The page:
February 18, 2008

Going home after visiting Richard in Panal

You've got to be kidding me.

Endless needles of rain sting my face as we crossed the vast expanse of the empty highway, further increasing my body's sensitivity to the biting cold. I try and stop from shuddering, fearing that any sudden movement might cause Vhann's motorbike to go out of control on the slippery asphalt.

It's probably one of the worst places I've ever found myself in: getting pelted with rain while riding a bike in the countryside at 9 in the evening. Plus the fact that there's no one within a hundred meters from us further complicates things. But then, nobody in his right mind (with the exception of two scrawny post-adolescent geeks) would go out in this forsaken hour, as the freezing wind and rain have almost completely shut down the city.

It's been like this since the start of February: endless cold coupled with endless rain. It's as if the entire Arctic Ocean was redirected to our tropical hamlet, with no signs of receding any time soon. Its stark contrast to the fact that summer is only two months away. That is, if there will still be a summer. If what the people back at the Centre are saying is true, then this whole crazy weather is due to global warming, which could further explain why the rain falling over our heads seems like it came from a glacier. But maybe I'm just over-reacting. It just feels too obvious for all of this to happen only a year after "An Inconvenient Truth" went onscreen and Al Gore got his nod at the Nobel. Maybe it is just a coincidence. Or maybe not. But if that should be the case I'll be damned if I ditch the bike in the middle of nowhere just to cut down on my carbon footprint. Our house already has enough fluorescent bulbs to compensate for the moment, thank you.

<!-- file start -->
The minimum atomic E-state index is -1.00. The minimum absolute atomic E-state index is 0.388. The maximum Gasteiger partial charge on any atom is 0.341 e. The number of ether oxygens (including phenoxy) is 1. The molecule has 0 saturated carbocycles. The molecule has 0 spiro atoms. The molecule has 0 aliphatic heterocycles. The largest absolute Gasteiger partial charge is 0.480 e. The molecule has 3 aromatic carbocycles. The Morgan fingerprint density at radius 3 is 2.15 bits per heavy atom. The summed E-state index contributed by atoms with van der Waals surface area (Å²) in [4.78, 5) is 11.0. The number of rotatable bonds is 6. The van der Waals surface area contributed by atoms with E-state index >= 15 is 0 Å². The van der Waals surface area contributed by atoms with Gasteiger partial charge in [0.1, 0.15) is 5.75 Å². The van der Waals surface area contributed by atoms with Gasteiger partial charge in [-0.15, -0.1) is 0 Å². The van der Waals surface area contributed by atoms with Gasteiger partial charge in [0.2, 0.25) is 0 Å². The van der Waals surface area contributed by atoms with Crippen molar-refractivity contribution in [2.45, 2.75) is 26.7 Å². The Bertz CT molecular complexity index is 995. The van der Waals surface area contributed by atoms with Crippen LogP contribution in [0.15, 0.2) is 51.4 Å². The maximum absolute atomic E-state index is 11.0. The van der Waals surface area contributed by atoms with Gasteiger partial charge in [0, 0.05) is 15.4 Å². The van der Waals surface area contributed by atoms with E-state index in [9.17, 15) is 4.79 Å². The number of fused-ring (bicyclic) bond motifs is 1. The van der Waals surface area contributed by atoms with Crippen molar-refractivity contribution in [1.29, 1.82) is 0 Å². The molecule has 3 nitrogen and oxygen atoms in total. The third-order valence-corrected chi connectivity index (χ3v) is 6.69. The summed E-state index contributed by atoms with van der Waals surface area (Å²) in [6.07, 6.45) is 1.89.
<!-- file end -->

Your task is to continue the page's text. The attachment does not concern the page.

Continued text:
Nevertheless, you also start to fear, not only because of the strange weather but also because you are in the middle of a strange place. Proper civilization is only a few kilometers away, but the darkness and the emptiness surrounding us gives no hint whatsoever of our progress. And of all places to be you get an epiphany: that in the midst of all your accomplishments, you are still just a warm tiny speck in the ginormous void of a cold unforgiving universe.

It only took 15 minutes to get back to the city's core and for Vhann to drop me off at the tricycle stop home. There weren’t enough passengers for the tricycle to leave yet, so I decided to go to the nearest convenience store and grab something to drink. And while I chuckle at the subtle irony of it, the raindrops keep falling, oblivious to the endless ramblings which this and the hundred more souls that huddle for warmth in its domain.

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